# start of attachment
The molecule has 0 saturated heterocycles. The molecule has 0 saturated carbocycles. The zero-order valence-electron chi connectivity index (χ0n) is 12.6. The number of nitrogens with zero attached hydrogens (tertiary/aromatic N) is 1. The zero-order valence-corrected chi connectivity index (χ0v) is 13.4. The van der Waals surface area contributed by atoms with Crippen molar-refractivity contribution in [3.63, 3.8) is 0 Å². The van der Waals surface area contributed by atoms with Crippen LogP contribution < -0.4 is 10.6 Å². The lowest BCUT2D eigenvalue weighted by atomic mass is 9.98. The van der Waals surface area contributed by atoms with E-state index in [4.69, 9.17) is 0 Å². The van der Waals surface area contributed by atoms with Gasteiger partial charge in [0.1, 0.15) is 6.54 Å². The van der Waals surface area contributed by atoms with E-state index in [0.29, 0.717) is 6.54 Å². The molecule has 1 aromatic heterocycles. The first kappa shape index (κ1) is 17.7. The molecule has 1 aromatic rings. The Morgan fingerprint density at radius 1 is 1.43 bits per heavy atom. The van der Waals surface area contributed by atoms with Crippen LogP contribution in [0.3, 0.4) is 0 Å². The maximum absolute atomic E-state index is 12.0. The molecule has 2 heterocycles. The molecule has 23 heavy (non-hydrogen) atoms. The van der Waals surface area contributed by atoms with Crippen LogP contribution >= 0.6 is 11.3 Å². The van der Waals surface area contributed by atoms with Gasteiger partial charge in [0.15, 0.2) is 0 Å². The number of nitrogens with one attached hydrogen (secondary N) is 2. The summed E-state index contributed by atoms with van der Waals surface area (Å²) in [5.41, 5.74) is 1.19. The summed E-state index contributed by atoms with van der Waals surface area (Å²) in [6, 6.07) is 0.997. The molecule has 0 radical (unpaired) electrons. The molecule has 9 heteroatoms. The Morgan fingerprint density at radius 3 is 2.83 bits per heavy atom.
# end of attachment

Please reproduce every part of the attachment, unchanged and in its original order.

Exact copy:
The molecule has 0 saturated heterocycles. The molecule has 0 saturated carbocycles. The zero-order valence-electron chi connectivity index (χ0n) is 12.6. The number of nitrogens with zero attached hydrogens (tertiary/aromatic N) is 1. The zero-order valence-corrected chi connectivity index (χ0v) is 13.4. The van der Waals surface area contributed by atoms with Crippen molar-refractivity contribution in [3.63, 3.8) is 0 Å². The van der Waals surface area contributed by atoms with Crippen LogP contribution < -0.4 is 10.6 Å². The lowest BCUT2D eigenvalue weighted by atomic mass is 9.98. The van der Waals surface area contributed by atoms with E-state index in [4.69, 9.17) is 0 Å². The van der Waals surface area contributed by atoms with Gasteiger partial charge in [0.1, 0.15) is 6.54 Å². The van der Waals surface area contributed by atoms with E-state index in [0.29, 0.717) is 6.54 Å². The molecule has 1 aromatic heterocycles. The first kappa shape index (κ1) is 17.7. The molecule has 1 aromatic rings. The Morgan fingerprint density at radius 1 is 1.43 bits per heavy atom. The van der Waals surface area contributed by atoms with Crippen LogP contribution in [0.3, 0.4) is 0 Å². The maximum absolute atomic E-state index is 12.0. The molecule has 2 heterocycles. The molecule has 23 heavy (non-hydrogen) atoms. The van der Waals surface area contributed by atoms with Crippen LogP contribution >= 0.6 is 11.3 Å². The van der Waals surface area contributed by atoms with Gasteiger partial charge in [0.15, 0.2) is 0 Å². The number of nitrogens with one attached hydrogen (secondary N) is 2. The summed E-state index contributed by atoms with van der Waals surface area (Å²) in [5.41, 5.74) is 1.19. The summed E-state index contributed by atoms with van der Waals surface area (Å²) in [6, 6.07) is 0.997. The molecule has 0 radical (unpaired) electrons. The molecule has 9 heteroatoms. The Morgan fingerprint density at radius 3 is 2.83 bits per heavy atom.